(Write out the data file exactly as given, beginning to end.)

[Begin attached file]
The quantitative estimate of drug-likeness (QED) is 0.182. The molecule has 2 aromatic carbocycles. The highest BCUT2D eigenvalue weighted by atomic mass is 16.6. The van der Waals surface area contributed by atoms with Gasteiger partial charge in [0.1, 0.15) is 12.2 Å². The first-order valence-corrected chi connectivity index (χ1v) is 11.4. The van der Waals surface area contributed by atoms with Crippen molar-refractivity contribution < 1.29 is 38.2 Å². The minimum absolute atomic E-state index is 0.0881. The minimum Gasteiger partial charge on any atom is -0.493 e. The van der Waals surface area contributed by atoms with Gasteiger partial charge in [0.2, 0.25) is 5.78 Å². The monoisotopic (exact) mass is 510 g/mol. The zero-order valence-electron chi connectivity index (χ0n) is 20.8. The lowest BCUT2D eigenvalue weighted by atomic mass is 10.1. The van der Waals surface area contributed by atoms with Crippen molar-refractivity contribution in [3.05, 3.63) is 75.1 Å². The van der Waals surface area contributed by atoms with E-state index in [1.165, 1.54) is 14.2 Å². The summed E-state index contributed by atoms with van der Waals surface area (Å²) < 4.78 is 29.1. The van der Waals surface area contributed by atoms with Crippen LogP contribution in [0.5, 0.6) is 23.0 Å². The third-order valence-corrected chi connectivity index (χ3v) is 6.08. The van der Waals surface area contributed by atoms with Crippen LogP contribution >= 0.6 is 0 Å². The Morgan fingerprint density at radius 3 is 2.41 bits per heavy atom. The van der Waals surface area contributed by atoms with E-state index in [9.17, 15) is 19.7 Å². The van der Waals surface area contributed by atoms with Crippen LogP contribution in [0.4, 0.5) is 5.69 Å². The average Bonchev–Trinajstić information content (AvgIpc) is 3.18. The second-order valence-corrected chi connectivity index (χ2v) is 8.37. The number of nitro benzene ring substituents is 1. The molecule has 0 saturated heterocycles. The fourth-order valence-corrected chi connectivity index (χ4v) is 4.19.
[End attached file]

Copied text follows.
The quantitative estimate of drug-likeness (QED) is 0.182. The molecule has 2 aromatic carbocycles. The highest BCUT2D eigenvalue weighted by atomic mass is 16.6. The van der Waals surface area contributed by atoms with Gasteiger partial charge in [0.1, 0.15) is 12.2 Å². The first-order valence-corrected chi connectivity index (χ1v) is 11.4. The van der Waals surface area contributed by atoms with Crippen molar-refractivity contribution < 1.29 is 38.2 Å². The minimum absolute atomic E-state index is 0.0881. The minimum Gasteiger partial charge on any atom is -0.493 e. The van der Waals surface area contributed by atoms with Gasteiger partial charge in [0.2, 0.25) is 5.78 Å². The monoisotopic (exact) mass is 510 g/mol. The zero-order valence-electron chi connectivity index (χ0n) is 20.8. The lowest BCUT2D eigenvalue weighted by atomic mass is 10.1. The van der Waals surface area contributed by atoms with Crippen molar-refractivity contribution in [3.05, 3.63) is 75.1 Å². The van der Waals surface area contributed by atoms with E-state index in [1.165, 1.54) is 14.2 Å². The summed E-state index contributed by atoms with van der Waals surface area (Å²) < 4.78 is 29.1. The van der Waals surface area contributed by atoms with Crippen LogP contribution in [0.5, 0.6) is 23.0 Å². The third-order valence-corrected chi connectivity index (χ3v) is 6.08. The van der Waals surface area contributed by atoms with Crippen LogP contribution >= 0.6 is 0 Å². The Morgan fingerprint density at radius 3 is 2.41 bits per heavy atom. The van der Waals surface area contributed by atoms with E-state index in [9.17, 15) is 19.7 Å². The van der Waals surface area contributed by atoms with Crippen LogP contribution in [0.4, 0.5) is 5.69 Å². The average Bonchev–Trinajstić information content (AvgIpc) is 3.18. The second-order valence-corrected chi connectivity index (χ2v) is 8.37. The number of nitro benzene ring substituents is 1. The molecule has 0 saturated heterocycles. The fourth-order valence-corrected chi connectivity index (χ4v) is 4.19.